"I am going to be the Democratic nominee for President of the US," she wrote in an email to her supporters yesterday.

"And that means it's time to steel ourselves for the general election and a race against Donald Trump," she said.

Notably, Clinton is yet to reach the requisite number of delegates to be called as the Democratic party's presumptive Presidential nominee. This is mainly because of the series of wins by her primary rival Senator Bernie Sanders from Vermont.

Sanders, however, asserted that he is not giving up and would be in the race till the last ballot is cast.

"Let me tell you also, so there is no mistake about it, we are in this fight until the last ballot is cast," he said.

"We acknowledge that it is an uphill fight, but it has been an uphill fight from the first day we were in this campaign," he told his supporters in New Mexico.

Sanders has notched wins in 20 states including three in the last three weeks in a row. With nine contests still to come, including delegate-rich California, the Vermont senator is now backed by almost 46 percent of the pledged delegates.

Clinton has commitments from 93 percent of the so-called super delegates, top elected Democrats and party officials.

"These are the people who received no popular votes at all. I know many of these people. I like many of them. This is not an attack on them or their character," Sanders said. He called it "a very bad idea" that more than 400 super delegates had lined up behind Clinton before any other candidate was in the race.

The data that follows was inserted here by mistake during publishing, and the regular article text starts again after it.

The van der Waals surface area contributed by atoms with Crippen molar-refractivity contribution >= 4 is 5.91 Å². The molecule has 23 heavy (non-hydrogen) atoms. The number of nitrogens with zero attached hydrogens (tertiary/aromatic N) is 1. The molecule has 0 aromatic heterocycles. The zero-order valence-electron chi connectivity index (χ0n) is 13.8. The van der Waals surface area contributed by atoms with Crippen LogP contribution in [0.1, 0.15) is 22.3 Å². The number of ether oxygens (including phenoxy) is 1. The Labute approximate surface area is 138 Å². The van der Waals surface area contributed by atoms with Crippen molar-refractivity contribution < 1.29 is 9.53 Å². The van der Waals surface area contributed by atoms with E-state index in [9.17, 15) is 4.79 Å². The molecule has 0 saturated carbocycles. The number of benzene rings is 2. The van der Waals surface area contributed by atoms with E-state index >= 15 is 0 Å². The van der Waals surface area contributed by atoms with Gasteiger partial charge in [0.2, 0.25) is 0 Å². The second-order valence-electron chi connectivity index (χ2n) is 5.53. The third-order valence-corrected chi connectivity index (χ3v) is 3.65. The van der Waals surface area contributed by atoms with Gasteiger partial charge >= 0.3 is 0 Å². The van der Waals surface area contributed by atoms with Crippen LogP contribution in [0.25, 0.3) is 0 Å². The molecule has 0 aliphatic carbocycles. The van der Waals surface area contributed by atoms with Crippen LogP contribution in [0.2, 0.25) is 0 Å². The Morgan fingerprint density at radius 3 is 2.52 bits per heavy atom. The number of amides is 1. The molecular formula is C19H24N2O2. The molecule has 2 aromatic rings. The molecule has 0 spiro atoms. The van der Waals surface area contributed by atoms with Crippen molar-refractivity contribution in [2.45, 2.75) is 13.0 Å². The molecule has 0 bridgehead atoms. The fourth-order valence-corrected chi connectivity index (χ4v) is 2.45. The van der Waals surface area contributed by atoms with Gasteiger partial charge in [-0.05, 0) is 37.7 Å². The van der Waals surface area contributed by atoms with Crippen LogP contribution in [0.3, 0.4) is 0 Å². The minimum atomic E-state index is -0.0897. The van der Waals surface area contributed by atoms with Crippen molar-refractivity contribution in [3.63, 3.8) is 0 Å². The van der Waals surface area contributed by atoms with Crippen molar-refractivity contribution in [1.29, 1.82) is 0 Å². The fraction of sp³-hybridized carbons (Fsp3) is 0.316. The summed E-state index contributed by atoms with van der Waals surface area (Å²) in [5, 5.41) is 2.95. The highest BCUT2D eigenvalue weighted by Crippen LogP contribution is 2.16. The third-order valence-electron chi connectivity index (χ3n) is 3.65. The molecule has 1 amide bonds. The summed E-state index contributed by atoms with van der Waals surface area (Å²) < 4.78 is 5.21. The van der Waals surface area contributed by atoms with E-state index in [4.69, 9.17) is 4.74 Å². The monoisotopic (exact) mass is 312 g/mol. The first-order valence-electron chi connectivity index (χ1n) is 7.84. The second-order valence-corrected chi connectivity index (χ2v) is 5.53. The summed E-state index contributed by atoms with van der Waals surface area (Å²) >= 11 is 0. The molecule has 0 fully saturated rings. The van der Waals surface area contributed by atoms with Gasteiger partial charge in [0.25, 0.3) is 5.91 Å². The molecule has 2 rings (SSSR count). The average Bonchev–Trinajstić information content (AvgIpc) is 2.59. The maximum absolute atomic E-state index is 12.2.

In his speech, Sanders said he is better placed to defeat Donald Trump in the general elections.

"Hillary Clinton is not the Democratic candidate most likely to defeat Donald Trump. Our campaign is the campaign," Sanders said, referring to the latest opinion polls.

Clinton has slipped behind Trump in two recent national polls and her edge over Trump narrowed significantly in a New York Times/CBS News survey published Sunday.

Sanders 13-point advantage over Trump was more than twice as great as Clinton’s shrinking six-point edge.

He cited a recent Fox News poll in which he said Trump "rather frighteningly" is ahead of Clinton by three points. In that same poll, Sanders held a 46-42 percent advantage over Trump.

"The reason we are the strongest candidate to defeat Donald Trump has everything to do with you. We have seen from coast to coast a level of excitement and energy in a campaign that we have not seen in a very long time," Sanders said.

Latest News from World News Desk